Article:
Through many a room and corridor.
      Full on their window the Moon’s ray
      Makes their chamber as bright as day;
      It shines upon the blank white walls,        335
      And on the snowy pillow falls,
      And on two angel-heads doth play
      Turn’d to each other:—the eyes clos’d—
        The lashes on the cheeks repos’d.
      Round each sweet brow the cap close-set        340
      Hardly lets peep the golden hair;
      Through the soft-open’d lips the air
      Scarcely moves the coverlet.
      One little wandering arm is thrown
      At random on the counterpane,        345
      And often the fingers close in haste
      As if their baby owner chas’d
      The butterflies again.
      This stir they have and this alone;
      But else they are so still.        350
        Ah, tired madcaps, you lie still
      But were you at the window now
      To look forth on the fairy sight
      Of your illumin’d haunts by night;
      To see the park-glades where you play        355
      Far lovelier than they are by day;
      To see the sparkle on the caves,
      And upon every giant bough
      Of those old oaks, whose wet red leaves
      Are jewell’d with bright drops of rain—        360
        How would your voices run again!
      And far beyond the sparkling trees
      Of the castle park one sees
      The bare heaths spreading, clear as day,
      Moor behind moor, far, far away,        365
      Into the heart of Brittany.
      And here and there, lock’d by the land,
      Long inlets of smooth glittering sea,
      And many a stretch of watery sand
      All shining in the white moon-beams.        370
      But you see fairer in your dreams.
What voices are these on the clear night air?
What lights in the court? what steps on the stair?
Note 1. Tristram and Iseult Title] Tristan and Iseult 1857.
  In 1857 Arnold called his hero Tristan; but as in 1869 and all later editions he reverted to the spelling Tristram, which he had used in the first three editions of the poem, that spelling has been followed here, although the text printed is otherwise that of 1857.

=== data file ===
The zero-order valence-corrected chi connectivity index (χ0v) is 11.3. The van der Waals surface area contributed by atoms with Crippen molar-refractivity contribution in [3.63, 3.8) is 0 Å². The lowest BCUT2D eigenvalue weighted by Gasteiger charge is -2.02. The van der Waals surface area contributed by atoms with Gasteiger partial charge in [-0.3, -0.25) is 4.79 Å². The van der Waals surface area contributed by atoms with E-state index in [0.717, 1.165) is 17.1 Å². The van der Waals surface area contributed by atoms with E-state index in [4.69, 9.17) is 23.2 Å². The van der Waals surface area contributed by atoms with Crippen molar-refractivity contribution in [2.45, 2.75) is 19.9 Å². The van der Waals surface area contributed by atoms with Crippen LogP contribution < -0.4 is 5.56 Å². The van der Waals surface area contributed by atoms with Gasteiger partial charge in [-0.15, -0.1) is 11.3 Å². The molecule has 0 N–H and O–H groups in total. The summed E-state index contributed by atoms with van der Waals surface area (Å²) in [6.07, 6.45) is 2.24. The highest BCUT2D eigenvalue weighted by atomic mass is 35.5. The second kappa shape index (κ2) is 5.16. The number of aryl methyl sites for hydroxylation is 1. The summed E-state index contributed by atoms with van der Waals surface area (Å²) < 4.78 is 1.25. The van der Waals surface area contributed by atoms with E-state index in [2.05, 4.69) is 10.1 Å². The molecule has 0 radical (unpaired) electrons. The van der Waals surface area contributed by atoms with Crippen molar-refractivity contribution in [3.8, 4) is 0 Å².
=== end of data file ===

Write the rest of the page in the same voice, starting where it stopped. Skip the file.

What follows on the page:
‘In the court of his uncle King Marc, the King of Cornwall, who at this time resided at the castle of Tyntagel, Tristram became expert in all knightly exercise.—The king of Ireland, at Tristram’s solicitations, promised to bestow his daughter Iseult in marriage on King Marc. The mother of Iseult gave to her daughter’s confidante a philtre, or love-potion, to be administered on the night of her nuptials. Of this beverage Tristram and Iseult, on their voyage to Cornwall, unfortunately partook. Its influence, during the remainder of their lives, regulated the affections and destiny of the lovers.—
  ‘After the arrival of Tristram and Iseult in Cornwall, and the nuptials of the latter with King Marc, a great part of the romance is occupied with their contrivances to procure secret interviews.—Tristram, being forced to leave Cornwall on account of the displeasure of his uncle, repaired to Brittany, where lived Iseult with the White Hands.—He married her—more out of gratitude than love.—Afterwards he proceeded to the dominions of Arthur, which became the theatre of unnumbered exploits.
  ‘Tristram, subsequent to these events, returned to Brittany, and to his long-neglected wife. There, being wounded and sick, he was soon reduced to the lowest ebb. In this situation, he dispatched a confidant to the queen of Cornwall, to try if he could induce her to accompany him to Brittany,’ &c.—DUNLOP’S History of Fiction [Arnold.]. Vol. I. pp. 260 et seqq. (ed. 1816).
  [Note first inserted in 1853. ‘Tyntagel.’ (1857) is ‘Tyntagil’ in 1852, 1853, 1854.] [back]
Note 2. Between 25 and 26 1852 reads
Never surely has been seen
So slight a form in so rich a dress.
Note 3. 30, 31 first inserted in 1853. [back]
Note 4. And] But 1852. [back]
Note 5. bleak] black 1854. [back]
Note 6. mildness rare] golden hair 1852. [back]
Note 7. 51 first inserted in 1853. [back]
Note 8. 56–82 first inserted in 1853. [back]
Note 9. 60, 61
To Tyntagil from Ireland bore,
To Cornwall’s palace, to the side 1853, 1854.
Note 10. Keeps his court in Tyntagil, 1852, 1853, 1854. [back]
Note 11. future lord] lord and she 1852. [back]
Note 12. 138 first inserted in 1853. [back]
Note 13. The palace towers of Tyntagil, 1852, 1853, 1854. [back]
Note 14. On] In 1852. [back]
Note 15. Cornwall now] Tyntagil 1852, 1853, 1854. [back]
Note 16. smooth is her brow.] her sleep is still. 1852, 1853, 1854 [back]
Note 17. my vain] of my 1852, 1853 [back]